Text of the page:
|dc.description.abstract||The design of combustion devices is very important to society today. They need to be highly efficient, while reducing emissions in order to meet strict environmental standards. These devices, however, are currently not being designed effectively. The most common method of improving them is through parametric studies, where the design parameters are altered one at a time to try and find the best operating point. While this method does work, it is not very enlightening as it neglects the non-linear interactions between the design parameters, requires a large amount of time, and does not guarantee that the best operating point is found. As the environmental standards continue to become stricter, a more robust method of optimizing combustion devices will be required.
In this work a robust design optimization algorithm is presented that is capable of mathematically accounting for all of the interactions between the parameters and can find the best operating point of a combustion device. The algorithm uses response surface modeling to model the objective function, thereby reducing computational expense and time as compared to traditional optimization algorithms.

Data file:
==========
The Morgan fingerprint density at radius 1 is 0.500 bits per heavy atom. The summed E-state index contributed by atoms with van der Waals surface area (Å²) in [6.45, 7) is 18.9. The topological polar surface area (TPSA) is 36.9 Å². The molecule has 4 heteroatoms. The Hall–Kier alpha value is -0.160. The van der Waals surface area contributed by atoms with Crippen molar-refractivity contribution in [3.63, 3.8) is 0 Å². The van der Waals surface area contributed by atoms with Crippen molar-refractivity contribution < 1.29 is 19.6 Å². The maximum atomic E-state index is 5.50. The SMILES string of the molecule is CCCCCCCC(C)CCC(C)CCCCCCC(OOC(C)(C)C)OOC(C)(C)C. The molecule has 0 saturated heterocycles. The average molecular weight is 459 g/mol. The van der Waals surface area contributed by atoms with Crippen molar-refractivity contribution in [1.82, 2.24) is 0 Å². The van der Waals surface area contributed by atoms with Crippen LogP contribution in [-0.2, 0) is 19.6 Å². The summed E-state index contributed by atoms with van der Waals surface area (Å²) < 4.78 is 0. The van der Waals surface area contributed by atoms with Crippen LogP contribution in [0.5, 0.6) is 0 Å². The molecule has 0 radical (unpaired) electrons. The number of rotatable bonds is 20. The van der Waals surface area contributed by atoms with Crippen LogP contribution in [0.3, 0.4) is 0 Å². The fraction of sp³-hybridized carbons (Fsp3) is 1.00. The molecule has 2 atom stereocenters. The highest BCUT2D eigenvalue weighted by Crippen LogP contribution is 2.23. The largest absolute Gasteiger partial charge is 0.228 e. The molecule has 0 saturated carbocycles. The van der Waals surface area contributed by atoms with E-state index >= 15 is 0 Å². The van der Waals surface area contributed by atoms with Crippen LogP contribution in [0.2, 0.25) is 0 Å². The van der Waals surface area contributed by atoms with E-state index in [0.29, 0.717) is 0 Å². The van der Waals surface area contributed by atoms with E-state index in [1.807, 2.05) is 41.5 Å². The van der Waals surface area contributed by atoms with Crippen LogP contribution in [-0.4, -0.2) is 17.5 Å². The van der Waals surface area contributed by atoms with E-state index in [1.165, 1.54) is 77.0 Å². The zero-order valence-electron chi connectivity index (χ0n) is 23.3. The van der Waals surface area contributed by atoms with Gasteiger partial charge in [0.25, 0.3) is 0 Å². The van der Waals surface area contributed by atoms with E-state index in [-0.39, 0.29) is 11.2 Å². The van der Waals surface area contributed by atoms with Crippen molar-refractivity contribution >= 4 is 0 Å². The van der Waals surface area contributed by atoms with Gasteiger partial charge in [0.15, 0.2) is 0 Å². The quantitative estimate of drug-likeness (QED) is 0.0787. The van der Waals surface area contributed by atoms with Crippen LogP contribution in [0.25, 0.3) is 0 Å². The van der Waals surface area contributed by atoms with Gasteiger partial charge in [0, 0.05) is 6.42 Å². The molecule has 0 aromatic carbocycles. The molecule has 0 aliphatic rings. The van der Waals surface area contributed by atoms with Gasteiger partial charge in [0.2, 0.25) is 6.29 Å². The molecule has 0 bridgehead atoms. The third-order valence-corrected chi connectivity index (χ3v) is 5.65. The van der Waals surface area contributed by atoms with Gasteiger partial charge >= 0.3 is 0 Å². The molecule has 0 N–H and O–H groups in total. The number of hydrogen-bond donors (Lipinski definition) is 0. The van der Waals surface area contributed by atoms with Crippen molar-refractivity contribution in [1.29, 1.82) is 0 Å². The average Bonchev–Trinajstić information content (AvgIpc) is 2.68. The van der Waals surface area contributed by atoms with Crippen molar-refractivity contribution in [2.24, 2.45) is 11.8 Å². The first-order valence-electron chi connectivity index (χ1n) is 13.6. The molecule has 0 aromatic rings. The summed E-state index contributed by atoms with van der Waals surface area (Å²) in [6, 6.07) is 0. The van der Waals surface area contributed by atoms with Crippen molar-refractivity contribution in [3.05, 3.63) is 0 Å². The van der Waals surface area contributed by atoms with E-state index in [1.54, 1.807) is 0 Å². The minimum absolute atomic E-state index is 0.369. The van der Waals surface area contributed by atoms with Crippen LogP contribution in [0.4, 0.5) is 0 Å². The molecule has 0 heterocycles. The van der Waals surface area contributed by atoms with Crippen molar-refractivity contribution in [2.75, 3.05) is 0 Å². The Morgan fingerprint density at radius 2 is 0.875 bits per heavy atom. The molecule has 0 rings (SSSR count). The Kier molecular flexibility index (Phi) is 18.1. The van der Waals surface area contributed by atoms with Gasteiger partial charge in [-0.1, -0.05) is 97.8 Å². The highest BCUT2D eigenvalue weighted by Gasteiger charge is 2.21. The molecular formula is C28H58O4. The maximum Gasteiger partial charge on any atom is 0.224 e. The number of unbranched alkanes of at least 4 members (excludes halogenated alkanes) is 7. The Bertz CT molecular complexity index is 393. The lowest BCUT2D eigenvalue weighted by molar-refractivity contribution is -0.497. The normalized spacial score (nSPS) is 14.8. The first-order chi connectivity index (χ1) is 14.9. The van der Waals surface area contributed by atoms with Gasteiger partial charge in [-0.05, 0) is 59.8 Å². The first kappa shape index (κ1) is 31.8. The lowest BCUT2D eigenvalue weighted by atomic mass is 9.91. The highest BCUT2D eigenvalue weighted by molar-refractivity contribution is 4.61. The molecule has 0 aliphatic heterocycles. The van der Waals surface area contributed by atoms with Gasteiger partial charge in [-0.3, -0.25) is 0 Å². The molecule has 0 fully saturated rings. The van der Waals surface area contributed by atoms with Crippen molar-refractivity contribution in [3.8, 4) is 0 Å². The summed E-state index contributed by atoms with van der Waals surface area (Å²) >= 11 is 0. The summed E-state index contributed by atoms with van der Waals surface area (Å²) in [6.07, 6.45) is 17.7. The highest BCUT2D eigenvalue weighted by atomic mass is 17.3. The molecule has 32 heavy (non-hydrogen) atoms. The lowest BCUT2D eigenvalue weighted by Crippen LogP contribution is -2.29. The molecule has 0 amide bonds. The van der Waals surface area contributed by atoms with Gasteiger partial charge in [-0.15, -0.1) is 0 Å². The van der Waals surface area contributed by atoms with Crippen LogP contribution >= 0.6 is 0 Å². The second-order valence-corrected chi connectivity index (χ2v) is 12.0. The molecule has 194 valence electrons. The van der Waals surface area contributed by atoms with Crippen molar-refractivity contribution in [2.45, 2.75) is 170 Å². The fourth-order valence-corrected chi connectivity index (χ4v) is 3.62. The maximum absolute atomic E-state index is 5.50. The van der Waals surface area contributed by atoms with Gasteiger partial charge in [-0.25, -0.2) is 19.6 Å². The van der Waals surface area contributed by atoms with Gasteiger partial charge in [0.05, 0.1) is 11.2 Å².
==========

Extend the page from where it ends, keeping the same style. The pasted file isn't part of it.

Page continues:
The algorithm is tested on three case studies, with the goal of improving the radiant efficiency of a two stage porous radiant burner. The first case studied was one dimensional and involved adjusting the pore diameter of the second stage of the burner. The second case, also one dimensional, involved altering the second stage porosity. The third, and final, case study required that both of the above parameters be altered to improve the radiant efficiency. All three case studies resulted in statistically significantly changes in the efficiency of the burner.||en